The Oath of Leadership

Every president since George Washington has started the role of president by taking the oath of office specified in the U.S. Constitution. Our founding fathers saw it as a crucial pledge to be made by the highest leader of the country.

“I do solemnly swear that I will faithfully execute the Office of President of the United States, and will to the best of my ability, preserve, protect and defend the Constitution of the United States.”

I have often wondered what the oath of every leader should be and what would happen if leaders were required to place their hand on a Bible and publicly express a covenant to the people they served. And, what if the oath of presidential office were the model for that expression?

“I do solemnly swear”

The phrase acknowledges the serious nature of the role of influence placed in the hands of all leaders. Taking the role seriously does not imply taking oneself seriously nor does it mean infusing execution with somberness. Leadership should be a joyful opportunity to serve. The use of the word “swear” acknowledges a promise. As kids we dramatically added, “and, cross my heart and hope to die." It implied it was really, really bad to break such a pledge. What if all leaders took their role with the same solemnity?

“faithfully execute”

Faithfully is the opposite of haphazard or mediocre. It suggests boldness and intention.

But, the most important word is execute. It does not mean to “faithfully plan” or “faithfully meet” or “faithfully organize.” Execute means to make something happen. Until you execute, all decisions are just plain old intentions. In the end, all the planning and preparing is just “getting ready to.”  Execution—putting skin in the game--is the true test of commitment. “I believe, I support, I approve” are all just weasel words unless they are coupled with visible demonstration.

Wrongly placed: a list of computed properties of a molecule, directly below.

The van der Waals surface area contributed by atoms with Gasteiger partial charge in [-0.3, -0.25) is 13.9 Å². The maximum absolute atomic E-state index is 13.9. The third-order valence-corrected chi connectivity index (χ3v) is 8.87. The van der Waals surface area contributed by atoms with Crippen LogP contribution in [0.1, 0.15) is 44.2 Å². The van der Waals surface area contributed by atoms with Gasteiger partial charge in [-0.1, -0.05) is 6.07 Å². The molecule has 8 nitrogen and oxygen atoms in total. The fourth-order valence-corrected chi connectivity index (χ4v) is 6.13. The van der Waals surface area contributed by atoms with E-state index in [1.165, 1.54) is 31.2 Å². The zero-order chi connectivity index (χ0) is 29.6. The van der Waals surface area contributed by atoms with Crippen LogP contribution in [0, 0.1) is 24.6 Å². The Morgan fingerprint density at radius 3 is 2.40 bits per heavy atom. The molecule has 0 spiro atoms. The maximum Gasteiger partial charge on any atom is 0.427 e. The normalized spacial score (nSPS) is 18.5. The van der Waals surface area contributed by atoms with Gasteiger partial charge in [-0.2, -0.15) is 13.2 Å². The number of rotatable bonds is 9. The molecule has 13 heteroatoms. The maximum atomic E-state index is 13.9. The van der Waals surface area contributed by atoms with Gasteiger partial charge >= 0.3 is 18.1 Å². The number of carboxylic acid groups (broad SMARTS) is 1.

“Will to the best of my ability”

Best of my ability means “total commitment” or “giving it all I have.” It is the pursuit of excellence with an unwillingness to settle for anything short of greatness. If I ask you to take a piece of chalk and put a mark high on the wall and you did and then I asked you to mark the wall as high as you possibly could; the second mark is likely to be higher than the first. The space between the two lines is the substance of best. Great leaders not only demand the best of themselves, they expect the best of all they influence.

“Preserve, protect and defend”

Preserve means to ensure permanence. Protect and defend suggest treatment with a sense of reverence and importance. We protect and defend our family because they are important to us. And, while the president is committed to the U.S. constitution, leaders in organizations should be dedicated to the mission of the organization and the brand it seeks to be in the marketplace it serves. It is also a commitment to the employees that leaders are entrusted to support. 

Leadership is not about the wielding of power to foster gain, but rather the welding of people together to forge unity of purpose. Just as great presidents noticeably served of the people, and for the people, great leaders influence with the soul of service in pursuit of distinction. As a leader, are you willing to put your hand on the Bible, raise your right hand, and take an oath of leadership?

Chip R. Bell is a renowned keynote speaker and author of several national best-selling books. His newest book is The 9½ Principles of Innovative Service ( He can be reached at

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